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4560×3648

March 1, 2020
© Jim Miller – Northern Cardinal (Cardinalis cardinalis)

All photographers crop.

Not all photographers want to admit this, but all photographers crop.

Professional. Amateur. Beginner.

iPhone camera wielder. Large format photographer with access to his or her own lab or darkroom and last pieces of undeveloped film and photographic paper left on the planet.

All photographers crop.

The act of choosing a lens, choosing a zoom setting, moving the camera, and even moving our feet all constitute cropping. With a camera we cannot provide a full view of what our eyes see, so any actions we take to put the wide world into a rectangular or square frame is cropping.

Almost all photographers crop when they process and/or print. If your camera makes an image in a 4×6 format and you print a 5×7 of the image, you have intentionally cropped. You may have not taken control of the process, but effectively parts of what you shot disappeared with the printing process.

Nearly all photographers who had access to the legacy wet darkroom also cropped. Whether it be through paper size or purposefully moving the paper to get the image they wanted, they cropped. I may have some memory gaps here and there, but nothing will clear out the memory of the vinegar-like smell of the stop bath in the monochrome darkroom.

Nearly all photographers in the digital realm do as well. It is sure a lot easier than the wet darkroom. But it is the same technique.

I crop.

Almost all of my images get dropped down into a 4:5 short end/long end ratio because I want all of my images to be ready to be printed as 8x10s without additional work when it is time to print. I can probably count on one hand the number of shots in my portfolio collection that I did not crop down to 4:5 ratio.

I usually further crop down because I didn’t exactly compose it right in the viewfinder. Almost every time. Sometimes a little. Sometimes a ton. But always in a 4:5 ratio.

I don’t do much more in Photoshop or Lightroom. Exposure, color temperature, and saturation are about the only other things I will ever touch. And to some degree these are also things that I would have been able to control either in a wet color darkroom or with film choice before the shoot. But I certainly crop.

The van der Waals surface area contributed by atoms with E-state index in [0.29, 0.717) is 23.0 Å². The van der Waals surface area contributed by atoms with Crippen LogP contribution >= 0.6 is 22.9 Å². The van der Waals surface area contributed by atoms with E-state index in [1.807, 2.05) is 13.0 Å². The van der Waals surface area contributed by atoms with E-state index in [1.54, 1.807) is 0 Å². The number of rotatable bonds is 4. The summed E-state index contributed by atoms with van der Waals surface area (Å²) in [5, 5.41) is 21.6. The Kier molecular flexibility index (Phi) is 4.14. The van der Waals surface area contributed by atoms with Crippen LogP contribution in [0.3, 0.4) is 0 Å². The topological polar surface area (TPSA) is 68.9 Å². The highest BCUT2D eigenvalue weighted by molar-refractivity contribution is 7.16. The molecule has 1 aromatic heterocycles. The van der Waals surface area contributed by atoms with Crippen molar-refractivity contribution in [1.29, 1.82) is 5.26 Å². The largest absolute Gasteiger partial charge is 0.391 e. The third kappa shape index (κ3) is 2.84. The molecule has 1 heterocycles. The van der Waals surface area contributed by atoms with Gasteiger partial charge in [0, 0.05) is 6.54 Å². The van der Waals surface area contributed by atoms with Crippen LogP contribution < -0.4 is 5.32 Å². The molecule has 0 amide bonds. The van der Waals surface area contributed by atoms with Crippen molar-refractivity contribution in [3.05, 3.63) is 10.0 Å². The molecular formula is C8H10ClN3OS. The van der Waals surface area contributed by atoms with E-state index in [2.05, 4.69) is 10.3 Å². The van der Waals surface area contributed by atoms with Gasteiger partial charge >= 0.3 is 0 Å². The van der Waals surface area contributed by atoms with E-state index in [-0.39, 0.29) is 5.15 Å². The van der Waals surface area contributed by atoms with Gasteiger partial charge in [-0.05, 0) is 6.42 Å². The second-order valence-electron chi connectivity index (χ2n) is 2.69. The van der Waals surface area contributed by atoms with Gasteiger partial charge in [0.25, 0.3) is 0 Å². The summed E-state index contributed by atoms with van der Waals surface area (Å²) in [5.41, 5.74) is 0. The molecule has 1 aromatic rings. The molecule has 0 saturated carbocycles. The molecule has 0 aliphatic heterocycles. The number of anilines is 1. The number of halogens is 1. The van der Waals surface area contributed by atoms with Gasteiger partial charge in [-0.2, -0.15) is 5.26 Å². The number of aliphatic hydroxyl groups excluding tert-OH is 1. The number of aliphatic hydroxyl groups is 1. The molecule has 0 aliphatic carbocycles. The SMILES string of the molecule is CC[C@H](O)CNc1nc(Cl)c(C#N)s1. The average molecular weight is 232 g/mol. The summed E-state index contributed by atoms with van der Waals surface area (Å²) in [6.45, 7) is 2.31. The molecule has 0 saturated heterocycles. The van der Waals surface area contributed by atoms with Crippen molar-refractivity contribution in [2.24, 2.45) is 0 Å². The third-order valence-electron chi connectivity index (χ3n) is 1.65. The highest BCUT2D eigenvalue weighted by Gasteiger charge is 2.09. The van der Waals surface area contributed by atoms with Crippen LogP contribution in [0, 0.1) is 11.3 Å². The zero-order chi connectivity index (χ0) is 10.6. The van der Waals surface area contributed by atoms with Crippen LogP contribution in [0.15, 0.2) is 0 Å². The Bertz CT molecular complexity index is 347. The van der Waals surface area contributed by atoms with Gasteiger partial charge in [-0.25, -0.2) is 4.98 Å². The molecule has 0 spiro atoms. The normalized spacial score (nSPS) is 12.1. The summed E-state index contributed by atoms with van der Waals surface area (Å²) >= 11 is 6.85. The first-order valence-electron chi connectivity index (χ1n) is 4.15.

My goal is to crop the bare minimum I need to in achieving that 4:5 ratio. My Canon 7D Mark II has an image size of 5472×3648 pixels. My goal is to only crop down to 4560×3648. Effectively only removing things from the left and right sides (or top and bottom if I shot in portrait format) to achieve the 4:5 ratio. I don’t achieve that very often.

When I do achieve it, it is a little celebration. I achieved an image I like on a technical basis and I did so through filling the frame in the ratio I find most pleasing.

So when you see in my technical details the magic 4560×3648 (or 3648×4560… a much rarer feat for me), know that I probably did a little happy dance as I was recording the pixel size in my spreadsheet and saving it into my file library.

About the Image:
Northern Cardinal (Cardinalis cardinalis)
Uvalde County, Texas – January 2020
Canon 7D Mark II, Tamron 150-600 (Gen 1) at 600mm
Tripod w/Wimberley gimbal head
ISO 400, 1/250 sec at f/14 – No Flash
Portfolio Image #0824
Image Size in Portfolio: 4560×3648

0792

February 28, 2020
© Jim Miller – Common Ground-Dove (Columbina passerina)

Common Ground-Dove (Columbina passerina)
Uvalde County, Texas – May 2018
Canon 7D Mark II, Tamron 150-600 (Gen 1)
Tripod w/Wimberley gimbal head
ISO 400, 1/640 sec at f/11 – No Flash
Portfolio Image #0792
Image Size in Portfolio: 4342×3474

Larger Size Posted At Flickr

Random Thoughts – Recent Travels

February 26, 2020
© Jim Miller – Olive Sparrow (Arremonops rufivirgatus)

The title of the blog is “Jim’s Assorted, Usually Photographic Ramblings,” so I will take this opportunity to use the usually to go a little off the normal script.